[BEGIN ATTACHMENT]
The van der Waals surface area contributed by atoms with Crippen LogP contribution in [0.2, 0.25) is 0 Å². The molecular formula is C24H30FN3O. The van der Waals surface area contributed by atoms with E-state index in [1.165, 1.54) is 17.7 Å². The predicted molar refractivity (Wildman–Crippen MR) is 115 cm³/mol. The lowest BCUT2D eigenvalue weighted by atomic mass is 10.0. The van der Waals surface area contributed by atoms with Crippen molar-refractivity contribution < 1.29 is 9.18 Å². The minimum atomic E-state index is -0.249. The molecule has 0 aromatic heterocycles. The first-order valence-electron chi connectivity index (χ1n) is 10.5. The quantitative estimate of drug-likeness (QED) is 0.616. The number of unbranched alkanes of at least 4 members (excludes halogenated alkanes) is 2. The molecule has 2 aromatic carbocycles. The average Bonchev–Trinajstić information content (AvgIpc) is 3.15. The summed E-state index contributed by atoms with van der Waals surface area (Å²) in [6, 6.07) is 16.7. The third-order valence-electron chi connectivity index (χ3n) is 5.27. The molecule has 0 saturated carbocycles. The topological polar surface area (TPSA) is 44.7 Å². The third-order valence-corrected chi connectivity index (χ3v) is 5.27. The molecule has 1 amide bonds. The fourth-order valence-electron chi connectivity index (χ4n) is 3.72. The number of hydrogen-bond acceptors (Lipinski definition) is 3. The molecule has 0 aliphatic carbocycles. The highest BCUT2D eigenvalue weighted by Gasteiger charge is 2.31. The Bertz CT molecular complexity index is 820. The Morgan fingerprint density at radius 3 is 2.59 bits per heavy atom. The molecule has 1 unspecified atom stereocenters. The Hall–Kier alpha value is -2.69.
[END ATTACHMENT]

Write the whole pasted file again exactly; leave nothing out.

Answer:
The van der Waals surface area contributed by atoms with Crippen LogP contribution in [0.2, 0.25) is 0 Å². The molecular formula is C24H30FN3O. The van der Waals surface area contributed by atoms with E-state index in [1.165, 1.54) is 17.7 Å². The predicted molar refractivity (Wildman–Crippen MR) is 115 cm³/mol. The lowest BCUT2D eigenvalue weighted by atomic mass is 10.0. The van der Waals surface area contributed by atoms with Crippen molar-refractivity contribution < 1.29 is 9.18 Å². The minimum atomic E-state index is -0.249. The molecule has 0 aromatic heterocycles. The first-order valence-electron chi connectivity index (χ1n) is 10.5. The quantitative estimate of drug-likeness (QED) is 0.616. The number of unbranched alkanes of at least 4 members (excludes halogenated alkanes) is 2. The molecule has 2 aromatic carbocycles. The average Bonchev–Trinajstić information content (AvgIpc) is 3.15. The summed E-state index contributed by atoms with van der Waals surface area (Å²) in [6, 6.07) is 16.7. The third-order valence-electron chi connectivity index (χ3n) is 5.27. The molecule has 0 saturated carbocycles. The topological polar surface area (TPSA) is 44.7 Å². The third-order valence-corrected chi connectivity index (χ3v) is 5.27. The molecule has 1 amide bonds. The fourth-order valence-electron chi connectivity index (χ4n) is 3.72. The number of hydrogen-bond acceptors (Lipinski definition) is 3. The molecule has 0 aliphatic carbocycles. The highest BCUT2D eigenvalue weighted by Gasteiger charge is 2.31. The Bertz CT molecular complexity index is 820. The Morgan fingerprint density at radius 3 is 2.59 bits per heavy atom. The molecule has 1 unspecified atom stereocenters. The Hall–Kier alpha value is -2.69.